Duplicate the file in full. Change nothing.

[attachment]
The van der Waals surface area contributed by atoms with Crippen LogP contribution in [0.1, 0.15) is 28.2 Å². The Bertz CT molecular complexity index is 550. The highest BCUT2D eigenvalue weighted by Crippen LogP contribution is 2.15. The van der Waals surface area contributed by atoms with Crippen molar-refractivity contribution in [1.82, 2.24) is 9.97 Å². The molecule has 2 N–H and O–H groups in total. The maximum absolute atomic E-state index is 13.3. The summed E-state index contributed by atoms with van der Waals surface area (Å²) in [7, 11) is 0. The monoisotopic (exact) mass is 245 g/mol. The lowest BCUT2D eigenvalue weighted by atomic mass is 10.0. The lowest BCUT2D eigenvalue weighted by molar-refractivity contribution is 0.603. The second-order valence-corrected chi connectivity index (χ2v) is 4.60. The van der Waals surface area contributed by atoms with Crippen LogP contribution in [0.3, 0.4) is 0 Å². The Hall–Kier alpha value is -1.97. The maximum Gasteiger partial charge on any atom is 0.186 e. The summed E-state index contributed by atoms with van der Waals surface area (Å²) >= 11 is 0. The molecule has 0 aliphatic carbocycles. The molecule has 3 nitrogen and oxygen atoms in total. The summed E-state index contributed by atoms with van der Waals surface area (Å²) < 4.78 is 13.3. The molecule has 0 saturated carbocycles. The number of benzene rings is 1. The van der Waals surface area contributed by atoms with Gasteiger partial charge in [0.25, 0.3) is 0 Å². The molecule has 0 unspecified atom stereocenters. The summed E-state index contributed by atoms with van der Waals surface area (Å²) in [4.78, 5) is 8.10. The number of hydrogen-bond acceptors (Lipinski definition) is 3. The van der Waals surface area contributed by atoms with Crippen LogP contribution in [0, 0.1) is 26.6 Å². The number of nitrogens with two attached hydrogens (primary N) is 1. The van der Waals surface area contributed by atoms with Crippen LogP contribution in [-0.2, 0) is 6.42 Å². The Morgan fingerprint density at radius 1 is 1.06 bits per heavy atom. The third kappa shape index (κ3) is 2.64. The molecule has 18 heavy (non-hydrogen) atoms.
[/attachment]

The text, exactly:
The van der Waals surface area contributed by atoms with Crippen LogP contribution in [0.1, 0.15) is 28.2 Å². The Bertz CT molecular complexity index is 550. The highest BCUT2D eigenvalue weighted by Crippen LogP contribution is 2.15. The van der Waals surface area contributed by atoms with Crippen molar-refractivity contribution in [1.82, 2.24) is 9.97 Å². The molecule has 2 N–H and O–H groups in total. The maximum absolute atomic E-state index is 13.3. The summed E-state index contributed by atoms with van der Waals surface area (Å²) in [7, 11) is 0. The monoisotopic (exact) mass is 245 g/mol. The lowest BCUT2D eigenvalue weighted by atomic mass is 10.0. The lowest BCUT2D eigenvalue weighted by molar-refractivity contribution is 0.603. The second-order valence-corrected chi connectivity index (χ2v) is 4.60. The van der Waals surface area contributed by atoms with Crippen LogP contribution in [0.3, 0.4) is 0 Å². The Hall–Kier alpha value is -1.97. The maximum Gasteiger partial charge on any atom is 0.186 e. The summed E-state index contributed by atoms with van der Waals surface area (Å²) >= 11 is 0. The molecule has 0 aliphatic carbocycles. The molecule has 3 nitrogen and oxygen atoms in total. The summed E-state index contributed by atoms with van der Waals surface area (Å²) < 4.78 is 13.3. The molecule has 0 saturated carbocycles. The number of benzene rings is 1. The van der Waals surface area contributed by atoms with Gasteiger partial charge in [0.25, 0.3) is 0 Å². The molecule has 0 unspecified atom stereocenters. The summed E-state index contributed by atoms with van der Waals surface area (Å²) in [4.78, 5) is 8.10. The number of hydrogen-bond acceptors (Lipinski definition) is 3. The van der Waals surface area contributed by atoms with Crippen LogP contribution in [0, 0.1) is 26.6 Å². The number of nitrogens with two attached hydrogens (primary N) is 1. The van der Waals surface area contributed by atoms with Crippen LogP contribution in [-0.2, 0) is 6.42 Å². The Morgan fingerprint density at radius 1 is 1.06 bits per heavy atom. The third kappa shape index (κ3) is 2.64. The molecule has 18 heavy (non-hydrogen) atoms.